In June, 2000 I did a thought exercise I read about somewhere:
The designer Milton Glaser assigned his students at the School of Visual Arts: design a perfect day for yourself five years from now.I set myself down to do this in one nonstop session, the way I was keeping my journal in those days. The exercise caught my imagination as I wrote, and I am surprised, looking back, how it creates a whole community, an ideal civic order of cooperation and neighborliness. It was a life of no work and harmony on a sort of fantasy island, as I then thought of Bali - as a culture where the arts are sacred and pervade life. In that design, we lived in a sort of gated community where nothing evil could enter.
My fantasy began with a house with glass walls - such as I now live in. It sat in a small community of close neighbors - which I now live in. We are not on a beach, it's true, but on a woods, next best thing - our own little woods. What we "own" goes steeply down to the ravine.
We have come a long, long way since then, but it has not been an island paradise. Life has been punctuated with illness and deaths. Yet, as the poet Robert Frost said, "Earth's the right place for love." This life is what we have, complete with all that.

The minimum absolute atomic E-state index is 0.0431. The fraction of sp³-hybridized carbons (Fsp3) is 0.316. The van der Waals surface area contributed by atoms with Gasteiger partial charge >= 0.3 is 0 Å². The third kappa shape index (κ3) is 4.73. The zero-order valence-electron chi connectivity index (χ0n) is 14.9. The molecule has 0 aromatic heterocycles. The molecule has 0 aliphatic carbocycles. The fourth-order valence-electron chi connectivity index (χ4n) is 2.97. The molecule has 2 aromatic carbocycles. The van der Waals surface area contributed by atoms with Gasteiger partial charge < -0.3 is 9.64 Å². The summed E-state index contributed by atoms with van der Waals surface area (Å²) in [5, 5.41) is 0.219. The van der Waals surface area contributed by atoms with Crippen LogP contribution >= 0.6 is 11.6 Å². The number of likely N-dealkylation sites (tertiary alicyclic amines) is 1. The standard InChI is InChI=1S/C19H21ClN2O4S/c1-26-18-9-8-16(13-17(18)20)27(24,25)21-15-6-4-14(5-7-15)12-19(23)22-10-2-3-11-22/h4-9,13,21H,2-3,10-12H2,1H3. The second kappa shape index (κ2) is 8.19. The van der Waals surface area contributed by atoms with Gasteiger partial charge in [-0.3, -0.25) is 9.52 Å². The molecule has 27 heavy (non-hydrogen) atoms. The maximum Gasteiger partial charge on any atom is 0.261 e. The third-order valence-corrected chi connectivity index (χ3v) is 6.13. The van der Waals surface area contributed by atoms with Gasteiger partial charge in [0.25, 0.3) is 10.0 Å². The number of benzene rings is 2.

The photo I chose today marks one instructive event that took place two or three years ago. My grandson Otto was visiting, and Tom was gone. It was a pleasant summer day, warm and with no wind, and Otto and I were at the dining room table playing a board game, maybe "Life" (I'm not making that up) when we heard an odd sound I identified as a loud swooshing. My peripheral vision caught something happening to my right: a huge bouquet of leaves falling past the window to our right. We blinked, stood up and went to the window. The back yard was covered with green leaves springing out from a branch. A branch of the maple had broken off and fallen.
I remember that I just kept on saying, "Oh my God." Utterly astonished. It is interesting to think that it didn't seem to rattle Otto at all - maybe when you're seven years old, a whole lot of things are inexplicable and surprising. But he obediently went with me to inspect the back yard. The branch had not scraped a window or poked through a porch screen. Nothing was harmed. We circled the house, had to go across the street to see just where the branch had broken off, high in the tree.
There are moments when our conception of a safe, secure reality is torn apart, and we see the true nature of life - how a branch can tear off when there is no wind, no apparent disease in the tree. There are reasons somewhere, maybe in the unseen world, the 90% that scientists say our senses do not detect. Maybe the buddhas whose spirits are thought to be everywhere gathered to push that branch down just to break me out of my complacency and give me an amazing dharma lesson. But it is also true that organic life is complex, and birth always leads to death. And death is not necessarily announced. Again and again, it cuts through our belief that we have things in order.